Wednesday, February 24, 2021
Home COVID-19 The dismal view from the student garret

The dismal view from the student garret

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I’M curled up on my desk chair writing this rather hesitantly. In my last article I could write fluently, willed on by anger and injustice, envisioning myself speaking for the masses and excited for any sign of movement. Now, having (illegally, dare I say) returned to my garret room at the top of my student house, I’m sitting back and looking at the broken rays of amber spread themselves across my walls in the sunset. My house is full and lively amidst the return of housemates, but a deeper sense of loneliness and hopelessness has settled in the wake of a new year.

The state of return is clear: brace for another year of hell, and be blamed if we don’t comply and if our grandparents die. Our present is tormented with the future of a ruined economy, a future which we will spend healing from the months we have lost. The funding from the government leaves students with an extra £20 per head. That’s barely a frugal week’s worth of food, let alone a whole year of wasted rent. Dropping out no longer seems a viable option; how can we thrust ourselves into employment? The thought of doing a panic Masters’ degree to try to stand out against our peers is tempting. But I cannot stand the thought of pumping more money into a system which condones the loss of livelihoods and offers such a one-sided narrative.

I have been threatened with being kicked out of my course if I violate any of the restrictions. I furtively avoid the main roads for risk of meeting security, bottle of wine under my coat as I sneakily meet up with a few girlfriends for pasta as a New Year reunion. We speak quietly, afraid to play Abba or the Stones too loudly in case we start dancing and having fun. The only topics of conversation are Covid, depression and boyfriends (if we’re so lucky), as we stand outside on a concrete patio, cigarette smoke curling into the dark. I was 19 at the beginning of the first lockdown; I turn 21 in two months. Value of life starts to slip away, and you are forced into a dull existence, dare I say it, a ‘a half-life, a cursed life’ in the words of J K Rowling. There is a scramble every day to try to cling on for a reason to stay when being at home offers us free meals and decent hot water, but a covert social life is better than none. I’m fortunate to come from a loving family, but the thought of staying in my bedroom seeing none of my peers and having no independence feels like torture. We dare not leave because there is such a fear of being forgotten.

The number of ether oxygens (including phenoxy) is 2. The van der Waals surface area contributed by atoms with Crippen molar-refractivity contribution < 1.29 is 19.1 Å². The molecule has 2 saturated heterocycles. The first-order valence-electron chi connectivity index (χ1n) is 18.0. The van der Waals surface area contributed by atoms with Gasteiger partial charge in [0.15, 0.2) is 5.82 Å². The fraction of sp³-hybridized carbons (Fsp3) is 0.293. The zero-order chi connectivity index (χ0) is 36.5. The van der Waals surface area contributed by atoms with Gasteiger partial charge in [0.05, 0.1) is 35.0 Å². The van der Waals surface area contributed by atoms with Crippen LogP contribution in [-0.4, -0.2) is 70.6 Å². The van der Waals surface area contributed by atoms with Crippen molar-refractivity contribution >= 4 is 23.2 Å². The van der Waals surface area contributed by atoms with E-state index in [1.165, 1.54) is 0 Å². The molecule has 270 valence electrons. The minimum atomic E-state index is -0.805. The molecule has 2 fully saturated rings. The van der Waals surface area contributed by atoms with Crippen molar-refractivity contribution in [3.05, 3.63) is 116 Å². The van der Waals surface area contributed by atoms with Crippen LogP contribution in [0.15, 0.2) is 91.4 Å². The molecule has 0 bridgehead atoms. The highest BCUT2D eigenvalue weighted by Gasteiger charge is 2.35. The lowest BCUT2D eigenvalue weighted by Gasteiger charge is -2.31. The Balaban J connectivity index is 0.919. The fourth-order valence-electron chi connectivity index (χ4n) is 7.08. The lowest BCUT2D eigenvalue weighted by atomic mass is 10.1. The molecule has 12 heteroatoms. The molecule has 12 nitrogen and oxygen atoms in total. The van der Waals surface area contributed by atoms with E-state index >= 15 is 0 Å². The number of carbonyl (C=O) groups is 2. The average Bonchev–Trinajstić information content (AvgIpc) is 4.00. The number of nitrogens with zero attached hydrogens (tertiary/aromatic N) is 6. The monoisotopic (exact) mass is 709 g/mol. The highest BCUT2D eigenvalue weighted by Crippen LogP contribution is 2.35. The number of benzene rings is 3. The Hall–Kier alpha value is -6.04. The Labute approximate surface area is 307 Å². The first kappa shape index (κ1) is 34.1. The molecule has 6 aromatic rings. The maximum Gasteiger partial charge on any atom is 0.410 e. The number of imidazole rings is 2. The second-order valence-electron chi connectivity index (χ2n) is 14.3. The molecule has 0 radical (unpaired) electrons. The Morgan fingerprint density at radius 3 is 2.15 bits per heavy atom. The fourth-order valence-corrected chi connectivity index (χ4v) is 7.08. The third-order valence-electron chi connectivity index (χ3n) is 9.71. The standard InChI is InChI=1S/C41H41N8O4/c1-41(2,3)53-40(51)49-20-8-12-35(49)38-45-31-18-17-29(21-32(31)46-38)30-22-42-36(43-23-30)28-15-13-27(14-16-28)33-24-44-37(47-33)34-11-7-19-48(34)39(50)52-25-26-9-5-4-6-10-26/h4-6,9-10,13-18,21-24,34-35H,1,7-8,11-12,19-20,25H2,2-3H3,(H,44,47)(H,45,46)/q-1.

It’s not just that Covid has exposed the universities as money-sinking institutions. This frustration embodies a whole era of decline in the further education system. There is no debate, no possible way of engaging with a tutor about the possible deceit by the government for risk of excommunication. It’s the same with Brexit, critical theory and wokeism. There is such a lack of nuanced debate for any young conservative that it makes you want to give up entirely.

I’ve been told that I’m ‘missing the point’ by a seminar tutor for relating Brexit to the concept of increased freedom in a liberty seminar. The same tutor smirked, ‘So who else was upset with the referendum result?’ I’ve been told that I cannot be a feminist and vote Conservative. I find this ironic; am I being told, as a woman, that I cannot vote for who I want? My international relations module is splattered with the idea that we have to give back for the wrongdoings which were committed in a society that does not reflect my own. This term, I have been encouraged to write about only gender and sexuality for a political research project. It’s not as if I am not interested in the atrocities of history from all perspectives, but I am interested in facts and conversations, not propaganda. With propaganda we start seeing censorship, and I felt as though my country was dying when Big Tech made its censorship debut over the Christmas holidays. I will not, however, stop this bias driving me to gain an education.

We desperately need our lives back, for what do we have to cling on to? Friends? Yes. But friends who have dull eyes and no zest for life breed such sadness it’s as if they had never existed at all. The excitement of returning to university was short-lived. We have no chance of meeting course-mates and tutors until March at the earliest. Until then, we spend our hours behind our screens, day in day out, losing grasp of the most beautiful and terrifyingly unpredictable time of our lives. Our mental health is being pushed to the limit. We are locked up, losing our education and losing sight of our will to live.

We will survive this: we still have books, talent and a yearning for progress. But politics faces a new generation of leaders who have been robbed, and we will not anchor our boat of anger until we have been heard and listened to.

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Alys Lee
Alys Lee is a second-year student.

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